I spoke briefly to Mick Flynn and Joni. Mick said, “We will be on Oahu in January for a golf outing. Could we get together for lunch or dinner?”

“Of course, that would be fun. You have my number, call me.”

I hadn’t seen Mick since our Freshman year at Seattle U. I remember one afternoon when I was over at his parent’s house with Bradley, John Howell, his brother Jerry, and a couple of other guys. I don’t remember why we were there, or even why I remembered that event.


Paul Maffeo

On my return from the men’s room I ran into Paul Maffeo, who was helping himself to a second cup of coffee. “I got to tell you, he looked like he was homeless, standing there in rumpled khakis, an open blue sweater and his shirt tail hanging out. I didn’t know what that look was all about.”

My kid sister, Terry, who is a senior stockbroker at UBS, told me over lunch at the Metropolitan Grill earlier today, “Paul Maffeo was, and still is one of the movers and shakers in Seattle’s financial world. I knew of him when he was a senior VP of both Piper Jaffe and UBS before he moved on.”

I remembered that he and his Seattle U girlfriend, were occasional guests at our houseboat parties. We laughed about the ‘39 Coup, and the houseboat. We reminisced for a few minutes and returned to our tables.

shutterstock_AK drill rig crop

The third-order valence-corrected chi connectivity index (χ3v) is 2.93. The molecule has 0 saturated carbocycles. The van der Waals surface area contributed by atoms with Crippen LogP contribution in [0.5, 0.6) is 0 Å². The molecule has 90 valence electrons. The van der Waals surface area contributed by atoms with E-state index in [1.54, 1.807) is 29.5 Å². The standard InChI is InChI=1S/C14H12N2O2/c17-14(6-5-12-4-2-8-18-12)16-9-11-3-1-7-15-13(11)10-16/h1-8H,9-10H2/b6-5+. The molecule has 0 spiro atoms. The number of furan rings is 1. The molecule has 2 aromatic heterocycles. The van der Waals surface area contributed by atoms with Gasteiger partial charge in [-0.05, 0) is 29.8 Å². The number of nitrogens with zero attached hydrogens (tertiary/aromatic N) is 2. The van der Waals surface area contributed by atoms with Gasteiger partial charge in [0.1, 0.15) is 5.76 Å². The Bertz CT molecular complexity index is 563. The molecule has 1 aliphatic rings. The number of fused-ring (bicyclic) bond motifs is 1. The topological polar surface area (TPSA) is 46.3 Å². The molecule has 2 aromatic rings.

Arco’s Prudhoe Bay Facility

Bryan Saario and I talked briefly about his adventures in Alaska as a boy, and his long-forgotten encounter with a brown bear. I told him, “Alaska is like a  powerful drug, It can hook you, and never let go. I too had spent  time in Alaska and been chased by a bear or two.”

I was involved in building three of the North Slope refineries in the eighties, including Arco’s massive facility at Prudhoe Bay. More recently I have been in and out of Dutch Harbor several times on construction projects.


SaarioBryan told me about the time he spent in Palestine on a medical mission, and that he believed the Palestinian People were getting a bad rap.He has authored two books, “Holy Land Conversations,” and “SISU,” and he is working on his third book. As he left, he handed me a copy of  “The Class of 1958 Directory De Biographies”. I thumbed through it and wondered, Why I wasn’t in it? I had sent in my biography in on time, but I thought, No big deal… At least, not until Steve Windell awarded a bottle of wine to Terry Kearns for having traveled the farthest to attend that night’s festivities. I thought, Terry and his wife came from Austin, Texas which is 1,500 miles from Seattle. I, on the other hand, flew 2,700 miles from Honolulu to be here tonight. But then who’s counting?

A few weeks after the reunion, Bryan e-mailed me saying he was “impressed by my authorship,” and set me a few pages of a draft he was currently writing to look over. I was moved by that gesture.